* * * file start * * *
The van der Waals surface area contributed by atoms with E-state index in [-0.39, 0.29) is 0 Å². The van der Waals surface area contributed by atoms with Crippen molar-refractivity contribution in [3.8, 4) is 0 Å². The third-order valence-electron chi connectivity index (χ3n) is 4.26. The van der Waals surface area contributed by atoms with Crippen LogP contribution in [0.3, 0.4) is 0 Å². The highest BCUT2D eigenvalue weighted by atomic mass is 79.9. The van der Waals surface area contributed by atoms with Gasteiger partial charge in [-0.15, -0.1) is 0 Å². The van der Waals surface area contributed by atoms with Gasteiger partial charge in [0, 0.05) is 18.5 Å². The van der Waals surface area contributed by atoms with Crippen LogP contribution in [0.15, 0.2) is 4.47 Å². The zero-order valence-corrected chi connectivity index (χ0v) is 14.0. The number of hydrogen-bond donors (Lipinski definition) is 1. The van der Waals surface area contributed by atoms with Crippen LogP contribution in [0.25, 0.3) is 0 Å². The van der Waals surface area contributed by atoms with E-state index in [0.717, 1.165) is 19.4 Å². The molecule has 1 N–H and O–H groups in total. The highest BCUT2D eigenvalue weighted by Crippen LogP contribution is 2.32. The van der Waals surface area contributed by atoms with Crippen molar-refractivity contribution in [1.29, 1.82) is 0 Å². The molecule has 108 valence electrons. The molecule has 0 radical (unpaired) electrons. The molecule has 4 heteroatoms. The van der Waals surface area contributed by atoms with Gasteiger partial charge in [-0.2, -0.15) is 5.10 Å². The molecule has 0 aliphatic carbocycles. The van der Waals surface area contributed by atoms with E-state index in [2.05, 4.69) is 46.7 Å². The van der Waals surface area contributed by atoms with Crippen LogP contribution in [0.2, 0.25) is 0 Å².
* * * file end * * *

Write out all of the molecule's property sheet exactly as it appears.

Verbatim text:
The van der Waals surface area contributed by atoms with E-state index in [-0.39, 0.29) is 0 Å². The van der Waals surface area contributed by atoms with Crippen molar-refractivity contribution in [3.8, 4) is 0 Å². The third-order valence-electron chi connectivity index (χ3n) is 4.26. The van der Waals surface area contributed by atoms with Crippen LogP contribution in [0.3, 0.4) is 0 Å². The highest BCUT2D eigenvalue weighted by atomic mass is 79.9. The van der Waals surface area contributed by atoms with Gasteiger partial charge in [-0.15, -0.1) is 0 Å². The van der Waals surface area contributed by atoms with Gasteiger partial charge in [0, 0.05) is 18.5 Å². The van der Waals surface area contributed by atoms with Crippen LogP contribution in [0.15, 0.2) is 4.47 Å². The zero-order valence-corrected chi connectivity index (χ0v) is 14.0. The number of hydrogen-bond donors (Lipinski definition) is 1. The van der Waals surface area contributed by atoms with Crippen LogP contribution in [0.25, 0.3) is 0 Å². The van der Waals surface area contributed by atoms with E-state index in [0.717, 1.165) is 19.4 Å². The molecule has 1 N–H and O–H groups in total. The highest BCUT2D eigenvalue weighted by Crippen LogP contribution is 2.32. The van der Waals surface area contributed by atoms with Crippen molar-refractivity contribution in [1.29, 1.82) is 0 Å². The molecule has 108 valence electrons. The molecule has 0 radical (unpaired) electrons. The molecule has 4 heteroatoms. The van der Waals surface area contributed by atoms with Gasteiger partial charge in [-0.2, -0.15) is 5.10 Å². The molecule has 0 aliphatic carbocycles. The van der Waals surface area contributed by atoms with E-state index in [2.05, 4.69) is 46.7 Å². The van der Waals surface area contributed by atoms with Crippen LogP contribution in [0.2, 0.25) is 0 Å².